1976, four years before she
coma that led to two trials for her second
husband, Claus von Bülow.
in court during his attempted
murder trial on Feb. 9, 1982.
von Bülow case was the first major criminal trial
to be televised in the United States.
The trial began an international media circus which
remained in the
spotlight for five years. The elements
of: enormous wealth, adultery, and allegations of attempted murder in
society made this trial one of the most sensational trials of the 20th
(named after her sunny deposition) was born Martha Sharp Crawford in Manassas, Virginia
on September 1, 1932. Her father, George
W. Crawford was founder of Columbia Gas, Lone Star Gas and Northern
Gas. He died when Sunny was only four,
leaving her an immense fortune. Sunny
attended Chapin School
in Manhattan and St. Timothy’s in Maryland as a
child. She often accompanied her mother on
visits to Parisian haute couture houses, and appeared in Vogue
of the World’s 10 Best-Dressed Women.
one of her
while visiting the Tyrolean country club Schloss Mitersill, Sunny met
in love with its tennis professional, Prince Alfred von Auersperg. The couple married in 1958 and had two
children, Annie Laurie (Ala)
and Alexander. Alfred had a widely
publicized affair with Italian film star Gina Lollobrigida which
the couple divorcing in 1965. At the
time of the divorce Sunny’s net worth was over $75 million. Alfred died in 1992 after lingering in an
irreversible come for nine years following a 1983 car accident in Austria.
On June 6,
married Claus von Bülow, a Danish-born financier.
He was closely associated with J. Paul Getty
Sr., then one of the world’s richest men. They had a daughter in 1967,
von Bülow. The couple lived a charmed
and glitzy existence becoming one of America’s most socially
Bülow's accusers. Left to
right (second row): Ala
and Franz Kneissi,
Maria Schrallhammer, Alexander von Auersperg, and their attorney
Incident and Indictment:
On the evening of December 21, 1980, while
celebrating Christmas with her family in Newport, Rhode Island,
displaying signs of confusion and lack of coordinaion.
Her family put her to bed only to find her in
the morning lying on the bathroom floor, unconscious and unresponsive. She was taken to the hospital where she
slipped into a coma but was revived. After
days of testing, doctors determined the coma was the
result of low
blood sugar and diagnosed Sunny as hypoglycemic, warning her against
overindulging on sweets or going too long without eating.
von Bülow’s first trial
for attempted murder by insulin injection began on January 11, 1982 and
on March 16, 1982 in Newport,
Rhode Island. The prosecution claimed that Claus stood to
gain $21 million from his wife’s will, and that her death would have
free to marry his mistress, an actress named Alexandra Motlke Isles. The defense stated that Sunny’s coma had been
self-induced by a binge of drugs and sweets, including a “sugar bomb”
eggnog—12 eggs and a bottle of bourbon.
Bülow’s maid, Maria
Schrallhammer, told the court that when her mistress had fallen ill on
previous occasion, in 1979, Claus von Bülow had been slow to send
for a doctor;
and that she had found a bag belonging to Claus containing a hypodermic
encrusted with insulin and a bottle marked “insulin”.
convicted Claus of
attempted murder of his wife Sunny and sentenced him to 30 years in
conviction von Bülow
hired Harvard law professor Alan Dershowitz for his appeal. Von Bülow’s conviction was overturned, on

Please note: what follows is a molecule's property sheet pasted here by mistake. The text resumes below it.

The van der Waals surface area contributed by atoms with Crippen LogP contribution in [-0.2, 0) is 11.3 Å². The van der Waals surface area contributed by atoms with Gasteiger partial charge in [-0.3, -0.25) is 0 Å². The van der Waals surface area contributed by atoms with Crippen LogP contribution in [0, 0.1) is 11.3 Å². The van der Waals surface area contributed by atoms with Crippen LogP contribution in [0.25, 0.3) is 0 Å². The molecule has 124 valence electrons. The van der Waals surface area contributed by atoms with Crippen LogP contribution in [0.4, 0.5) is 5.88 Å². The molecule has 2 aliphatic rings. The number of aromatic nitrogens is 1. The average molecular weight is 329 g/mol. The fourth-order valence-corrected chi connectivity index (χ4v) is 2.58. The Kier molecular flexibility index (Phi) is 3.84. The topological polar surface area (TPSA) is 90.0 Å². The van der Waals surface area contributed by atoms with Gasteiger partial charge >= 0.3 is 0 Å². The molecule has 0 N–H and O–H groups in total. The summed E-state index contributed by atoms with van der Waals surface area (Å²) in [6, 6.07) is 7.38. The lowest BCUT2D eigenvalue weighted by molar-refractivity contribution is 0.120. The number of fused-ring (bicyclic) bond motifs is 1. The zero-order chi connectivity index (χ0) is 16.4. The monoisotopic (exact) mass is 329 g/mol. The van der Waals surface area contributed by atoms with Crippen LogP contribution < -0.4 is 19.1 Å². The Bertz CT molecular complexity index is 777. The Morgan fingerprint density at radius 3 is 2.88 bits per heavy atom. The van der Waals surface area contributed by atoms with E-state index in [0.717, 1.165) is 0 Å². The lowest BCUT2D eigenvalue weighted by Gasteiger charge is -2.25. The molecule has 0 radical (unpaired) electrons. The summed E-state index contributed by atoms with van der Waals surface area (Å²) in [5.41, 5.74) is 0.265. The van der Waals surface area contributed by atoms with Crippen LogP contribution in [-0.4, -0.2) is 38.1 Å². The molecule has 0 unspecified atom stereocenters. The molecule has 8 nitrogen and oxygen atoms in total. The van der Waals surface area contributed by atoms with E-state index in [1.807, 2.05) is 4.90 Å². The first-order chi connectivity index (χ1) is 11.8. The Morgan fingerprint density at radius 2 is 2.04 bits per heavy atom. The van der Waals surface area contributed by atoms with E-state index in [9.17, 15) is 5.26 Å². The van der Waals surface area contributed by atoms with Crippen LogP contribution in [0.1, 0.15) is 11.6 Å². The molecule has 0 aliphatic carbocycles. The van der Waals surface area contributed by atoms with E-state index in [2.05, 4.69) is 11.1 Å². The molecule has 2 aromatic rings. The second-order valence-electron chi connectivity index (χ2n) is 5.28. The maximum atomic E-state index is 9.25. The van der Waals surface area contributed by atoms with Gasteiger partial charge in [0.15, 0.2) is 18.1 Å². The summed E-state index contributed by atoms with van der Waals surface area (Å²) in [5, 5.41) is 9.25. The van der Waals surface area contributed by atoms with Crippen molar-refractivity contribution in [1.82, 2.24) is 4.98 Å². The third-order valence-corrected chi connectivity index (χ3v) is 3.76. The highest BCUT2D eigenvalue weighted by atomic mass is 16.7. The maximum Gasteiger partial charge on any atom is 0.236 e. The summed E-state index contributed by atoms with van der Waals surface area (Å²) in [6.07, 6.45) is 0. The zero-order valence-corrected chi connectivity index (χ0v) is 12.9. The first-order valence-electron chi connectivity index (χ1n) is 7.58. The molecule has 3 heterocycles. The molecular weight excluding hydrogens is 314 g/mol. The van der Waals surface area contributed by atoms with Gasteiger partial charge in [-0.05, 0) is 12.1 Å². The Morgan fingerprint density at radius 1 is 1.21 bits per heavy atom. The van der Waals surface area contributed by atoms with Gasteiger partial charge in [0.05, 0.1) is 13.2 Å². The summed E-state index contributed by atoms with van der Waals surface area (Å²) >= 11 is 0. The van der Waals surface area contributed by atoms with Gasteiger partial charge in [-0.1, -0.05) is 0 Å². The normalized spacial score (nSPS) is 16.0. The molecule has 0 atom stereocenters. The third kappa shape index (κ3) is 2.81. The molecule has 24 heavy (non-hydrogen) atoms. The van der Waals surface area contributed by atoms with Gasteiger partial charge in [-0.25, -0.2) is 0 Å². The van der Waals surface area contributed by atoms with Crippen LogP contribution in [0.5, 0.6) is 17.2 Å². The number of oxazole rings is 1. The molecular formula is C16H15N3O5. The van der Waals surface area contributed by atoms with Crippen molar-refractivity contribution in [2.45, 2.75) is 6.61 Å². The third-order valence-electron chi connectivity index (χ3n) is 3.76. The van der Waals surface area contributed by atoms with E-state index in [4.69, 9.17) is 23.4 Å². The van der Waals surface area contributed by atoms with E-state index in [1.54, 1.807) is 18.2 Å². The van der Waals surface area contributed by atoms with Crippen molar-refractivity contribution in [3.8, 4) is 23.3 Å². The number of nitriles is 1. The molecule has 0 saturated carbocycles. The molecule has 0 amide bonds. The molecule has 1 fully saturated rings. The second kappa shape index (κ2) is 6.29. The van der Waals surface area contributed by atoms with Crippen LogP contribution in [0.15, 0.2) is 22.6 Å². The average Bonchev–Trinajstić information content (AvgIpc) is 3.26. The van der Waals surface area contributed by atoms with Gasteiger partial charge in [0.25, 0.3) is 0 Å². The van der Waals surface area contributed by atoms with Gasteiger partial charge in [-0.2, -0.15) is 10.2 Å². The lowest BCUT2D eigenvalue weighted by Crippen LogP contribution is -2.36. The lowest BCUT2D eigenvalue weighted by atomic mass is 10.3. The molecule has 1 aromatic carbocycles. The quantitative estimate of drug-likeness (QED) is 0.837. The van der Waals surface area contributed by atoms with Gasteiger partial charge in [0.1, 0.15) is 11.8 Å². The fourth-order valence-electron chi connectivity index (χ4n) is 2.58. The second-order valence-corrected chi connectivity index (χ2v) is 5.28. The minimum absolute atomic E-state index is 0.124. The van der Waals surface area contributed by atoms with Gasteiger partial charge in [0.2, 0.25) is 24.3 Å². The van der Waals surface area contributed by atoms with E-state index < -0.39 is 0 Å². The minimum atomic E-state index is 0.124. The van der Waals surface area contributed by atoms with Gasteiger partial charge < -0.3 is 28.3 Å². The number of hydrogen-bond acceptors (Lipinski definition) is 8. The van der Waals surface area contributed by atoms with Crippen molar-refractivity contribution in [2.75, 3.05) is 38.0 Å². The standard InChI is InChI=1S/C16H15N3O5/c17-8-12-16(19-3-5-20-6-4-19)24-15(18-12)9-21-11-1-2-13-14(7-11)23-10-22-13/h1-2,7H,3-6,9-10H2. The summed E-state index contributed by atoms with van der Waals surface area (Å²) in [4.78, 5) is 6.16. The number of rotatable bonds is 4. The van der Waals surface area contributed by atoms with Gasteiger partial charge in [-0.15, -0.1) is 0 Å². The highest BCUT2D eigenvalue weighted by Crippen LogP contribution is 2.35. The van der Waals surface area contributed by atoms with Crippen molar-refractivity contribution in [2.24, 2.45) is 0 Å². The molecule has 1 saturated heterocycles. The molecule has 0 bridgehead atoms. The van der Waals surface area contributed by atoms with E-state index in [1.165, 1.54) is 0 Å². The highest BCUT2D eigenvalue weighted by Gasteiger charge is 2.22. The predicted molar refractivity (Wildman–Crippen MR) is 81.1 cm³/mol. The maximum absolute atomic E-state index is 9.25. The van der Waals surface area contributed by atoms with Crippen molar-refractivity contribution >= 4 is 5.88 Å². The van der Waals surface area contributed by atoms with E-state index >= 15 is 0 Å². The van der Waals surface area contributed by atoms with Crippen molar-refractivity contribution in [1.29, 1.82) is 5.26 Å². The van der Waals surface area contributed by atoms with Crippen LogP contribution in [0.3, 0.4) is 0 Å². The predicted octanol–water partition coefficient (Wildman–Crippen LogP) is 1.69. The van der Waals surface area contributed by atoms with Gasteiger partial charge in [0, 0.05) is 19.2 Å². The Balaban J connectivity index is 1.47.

grounds that the trial judge had been wrong to admit certain key pieces
evidence due to evidence being gathered without a search warrant. The defense asked and was granted by The Court
of Appeals the right to see the Auerspergs’ private detective’s initial
interview notes. These notes cast doubt
on the veracity of Maria Schrallhammer. The
court ordered a retrial, which began in April of 1985.
second trial began on April 25, 1985 and ended on June 10, 1985 in Providence, Rhode Island. The
crime charged was two counts of attempted murder by insulin injection. No fewer than nine experts in endocrinology
and forensic science quickly established to the satisfaction of the
there had been no exogenous insulin in Sunny von Bülow, and no
insulin on the
hypodermic needle. It appeared that her
coma had been caused by the consummation of barbiturates, alcohol,
beta-blockers, hypothermia and aspirin. Of
note was the fact that three weeks earlier Sunny had
been rushed to
the hospital after she had ingested nearly 100 aspirin.
Claus von Bülow was acquitted on all counts.
Aftermath: Ala and Alexander the two children of Sunny and
husband, Prince Alfred von Auersperg, filed a $56 million civil lawsuit
Claus von Bülow, on their mother’s behalf. On
December 24, 1987 this case was settled out of court
agreed to divorce Sunny, give up all claims to her fortune, then
between $25 million and $40 million, and leave the country.
remained in a coma
until her death from cardiopulmonary arrest on December 6, 2008, at
Manning Walsh Nursing Home in New
York City. She was
76, had spent the past 28 years in a coma, unaware that she had played
central role in one of the most sensational trials of the 20th
century. Her memorial service, given by
her three children, took place on January 14, 2009 at the Brick
Church in New York
which was the same church where the von Bülows were married.
survived by her
daughter and son by Prince Alfred von Auerperrg, and by her daughter
Countess Pavoncelli, who stood by her father throughout his ordeal in
Bülow moved to London
in the late 1980’s
after his marriage was dissolved. He is in his 80’s and a popular
figure in London
Tracy. "Von Bülow's Victory." The National Law Journal
24, 1985): 24ff.
Alan M. Reversal Of Fortune. New York: Random House, 1986.
"Boomerang." American Lawyer (November 1986): 36ff.
Stewart. "Evidence." Temple
(Winter 1988): 1561-1586.
William. The Von Billow Affair. New York: Delacorte Press, 1983.